The book is designed as a guide to helping to suppress one's ego and seek true enlightenment. It is the sort of book that one may want to go back to again, and again. Singer uses easy-to-understand prose to convey deep spiritual concepts, such as opening one's heart and finding one's true self. He begins by discussing the voice inside your head, the one that never shuts up, and narrates the world. The first exercise is to try to still the constant chatter of what he calls "your inner roommate."
"True personal growth is about transcending the part of you that is not okay and needs protection. This is done by constantly remembering that you were the one inside who notices the voice talking."
Another important step is to open your heart, and keep it open. Closing is a habit.
"... Closing your heart does not really protect you from anything; it just cuts you off from your source of energy. In the end it only serves to lock you inside "
Once your heart is open, you can let all things, good and bad, move through you, rather than getting caught up in very little thing that might bother you. He acknowledges that we all still will have things that bug us, from minor to major events, but the key will be not to to hold onto them in future.
"Learn to be centered enough to just watch this stuff come up. Once you sit deeply enough inside to stop fighting the stored energy patterns, they'll come up constantly and pass right through you."
The best thing a person could do is act as their own witness. An impartial observer. Don't listen to your psyche, which are just your fears talking. Be an observer. Take a position behind yourself, behind your fear. Let your fears pass through you.
"People don't understand that fear is a thing. It's just another object in the universe that you are capable of experiencing. You can do one of two things with fear: you can recognize that you have it and work to release it, or you can keep it and try to hide from it."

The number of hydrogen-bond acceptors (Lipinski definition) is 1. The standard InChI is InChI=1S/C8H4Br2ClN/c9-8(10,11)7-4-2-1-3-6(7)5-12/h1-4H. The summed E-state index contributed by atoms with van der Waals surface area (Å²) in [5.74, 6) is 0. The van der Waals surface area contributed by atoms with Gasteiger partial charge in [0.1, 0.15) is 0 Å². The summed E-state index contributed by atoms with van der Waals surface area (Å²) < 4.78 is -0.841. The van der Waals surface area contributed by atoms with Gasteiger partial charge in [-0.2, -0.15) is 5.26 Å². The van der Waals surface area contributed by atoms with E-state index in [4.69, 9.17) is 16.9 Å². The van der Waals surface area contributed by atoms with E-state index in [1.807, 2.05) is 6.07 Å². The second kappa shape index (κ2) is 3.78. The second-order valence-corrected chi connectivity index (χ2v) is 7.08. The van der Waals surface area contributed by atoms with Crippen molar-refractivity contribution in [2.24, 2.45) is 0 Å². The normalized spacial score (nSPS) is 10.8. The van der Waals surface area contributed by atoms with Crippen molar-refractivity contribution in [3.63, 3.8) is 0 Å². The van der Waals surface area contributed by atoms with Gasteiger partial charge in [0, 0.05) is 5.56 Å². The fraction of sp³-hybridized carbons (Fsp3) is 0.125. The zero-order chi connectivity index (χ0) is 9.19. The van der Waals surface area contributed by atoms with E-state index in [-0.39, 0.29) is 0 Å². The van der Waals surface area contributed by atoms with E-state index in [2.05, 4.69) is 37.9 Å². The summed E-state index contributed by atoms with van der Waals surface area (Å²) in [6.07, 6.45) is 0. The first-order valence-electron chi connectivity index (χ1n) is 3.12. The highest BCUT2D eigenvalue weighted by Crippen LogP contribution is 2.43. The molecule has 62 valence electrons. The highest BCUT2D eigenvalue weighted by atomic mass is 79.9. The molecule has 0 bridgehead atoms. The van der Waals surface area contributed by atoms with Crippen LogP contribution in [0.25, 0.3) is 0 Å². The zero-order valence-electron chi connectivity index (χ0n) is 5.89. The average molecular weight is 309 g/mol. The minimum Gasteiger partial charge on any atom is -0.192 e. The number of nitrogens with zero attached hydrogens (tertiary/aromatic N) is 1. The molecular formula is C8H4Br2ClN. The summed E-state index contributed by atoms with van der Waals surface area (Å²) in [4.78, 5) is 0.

Singer uses an analogy of the inner thorn. We work so hard to protect ourselves, so that nothing touches our pain or our fears. But we should instead decide to pull out the thorn, or at least to let it work itself free.
"Just keep doing this with all those little things that come up each day. It is a very private thing you do inside yourself. You will soon see that your mind is constantly driving you crazy over nothing. If you don't want to be like that, then stop putting energy into your psyche. That is all there is to it. If you follow this path, the only action you ever take is to relax and release. When you start to see this stuff going on inside, you just relax your shoulders, relax your heart, and fall back behind it. Do not touch it. Do not get involved in it. And do not try to stop it. Simply be aware that you're seeing it. That's how you get out. You just let it go."I have to say that since I started reading this book I have already felt a lightening, a relaxing. I have made the decision to choose to be happy, and it seems to be making a difference. Singer warns that almost as soon as one chooses to be happy, that the universe will throw you a curve ball. I have to admit that he was right. But when I got a phone call that could have freaked me out, I simply chose not to. It was about something over which I had no control. I have really been trying to just accept things and move on, let them move through me.
This is one of those books that I think everyone should read. If you are open to being open, it is likely to have a profound effect. I borrowed it from the library, but I may have to go pick up my own copy. It would be helpful to pick it up and read a page or two from time to time, as a reminder, as reassurance.